In cooler climates, hobbyists may want to use fertilizer during the major part of the growing season and then, feed fertilizer at regular intervals. In terms of watering, take a hint from the areas of the world where coffee grows. There are regular rain events in mountain areas. This indicates that coffee hobbyists need to insure their coffee plants are watered frequently.
It’s also a good idea to change out the potting soil annually to prevent soil depletion. Coffee plants drink up a high volume of soil nutrients; thus, the need to replace soil annually. The most popular genus of coffee to grow from seed is C. Arabica. C. Arabica is a plant that originated in Kenya, Ethiopia and the Ivory Coast. It’s fairly easy to start indoors with proper care.
Ready to Grow Your Own Coffee?
Coffee is easily grown in containers. Choose a container that is at least 12 to 18 inches in height and about 10 to 12 inches in diameter. Fill the bottom of the container with a light sand base to about one-half inch. To grow coffee from seed, fill the remainder of the container with soil to about one inch below the rim. Add the coffee seeds. Cover lightly with soil. Coffee can also be grown from cuttings. To do this, choose a cutting at least two inches from the base of the plant. Cut the branch or twig cleanly on an angle. Place the cutting into the soil to about two inches deep. Water frequently. Give ample sunlight.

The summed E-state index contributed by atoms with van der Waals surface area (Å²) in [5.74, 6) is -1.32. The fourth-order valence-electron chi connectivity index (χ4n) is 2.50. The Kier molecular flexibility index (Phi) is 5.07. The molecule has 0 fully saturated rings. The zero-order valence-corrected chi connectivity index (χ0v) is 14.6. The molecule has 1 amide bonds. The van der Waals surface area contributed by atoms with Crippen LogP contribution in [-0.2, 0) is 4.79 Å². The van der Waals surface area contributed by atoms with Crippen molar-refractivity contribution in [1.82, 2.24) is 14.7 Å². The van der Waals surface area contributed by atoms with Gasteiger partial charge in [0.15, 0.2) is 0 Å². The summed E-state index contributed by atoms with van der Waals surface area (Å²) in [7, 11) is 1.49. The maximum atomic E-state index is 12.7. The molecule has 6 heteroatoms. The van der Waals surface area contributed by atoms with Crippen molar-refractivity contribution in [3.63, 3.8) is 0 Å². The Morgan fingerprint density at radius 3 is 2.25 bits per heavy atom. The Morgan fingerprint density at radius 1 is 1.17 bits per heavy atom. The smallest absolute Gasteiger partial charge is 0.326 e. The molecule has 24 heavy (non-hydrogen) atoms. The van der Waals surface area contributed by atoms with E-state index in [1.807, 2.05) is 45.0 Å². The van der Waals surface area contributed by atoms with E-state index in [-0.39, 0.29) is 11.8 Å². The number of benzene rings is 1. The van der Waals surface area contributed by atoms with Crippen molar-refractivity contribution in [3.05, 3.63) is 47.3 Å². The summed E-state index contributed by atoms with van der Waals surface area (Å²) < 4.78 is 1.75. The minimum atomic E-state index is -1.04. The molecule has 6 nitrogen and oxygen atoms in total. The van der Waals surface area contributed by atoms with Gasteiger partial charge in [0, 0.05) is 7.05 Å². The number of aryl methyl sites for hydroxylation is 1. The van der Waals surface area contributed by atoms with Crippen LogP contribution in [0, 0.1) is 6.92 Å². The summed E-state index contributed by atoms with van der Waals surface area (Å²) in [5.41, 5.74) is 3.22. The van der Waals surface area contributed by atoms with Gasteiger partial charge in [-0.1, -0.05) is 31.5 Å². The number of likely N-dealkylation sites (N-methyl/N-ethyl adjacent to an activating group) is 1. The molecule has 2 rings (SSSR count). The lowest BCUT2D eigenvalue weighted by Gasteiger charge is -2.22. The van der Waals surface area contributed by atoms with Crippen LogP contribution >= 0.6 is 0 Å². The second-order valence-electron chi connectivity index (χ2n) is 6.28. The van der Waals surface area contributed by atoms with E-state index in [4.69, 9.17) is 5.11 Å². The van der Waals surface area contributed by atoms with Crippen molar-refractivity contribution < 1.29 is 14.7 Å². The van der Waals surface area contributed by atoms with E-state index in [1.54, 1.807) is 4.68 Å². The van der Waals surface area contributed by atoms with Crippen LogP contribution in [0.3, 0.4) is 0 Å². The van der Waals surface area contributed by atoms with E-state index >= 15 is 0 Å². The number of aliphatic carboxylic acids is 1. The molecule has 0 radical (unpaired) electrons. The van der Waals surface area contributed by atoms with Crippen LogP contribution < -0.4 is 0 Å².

Coffee plants do not require massive sunlight to produce blooms and beans. Avid coffee hobbyists find they can move their coffee plants to the sunny side of a room for morning to noon sunlight. Then, they move it to a less sunny side of the room for the rest of the day.
Tips on Avoiding Infestation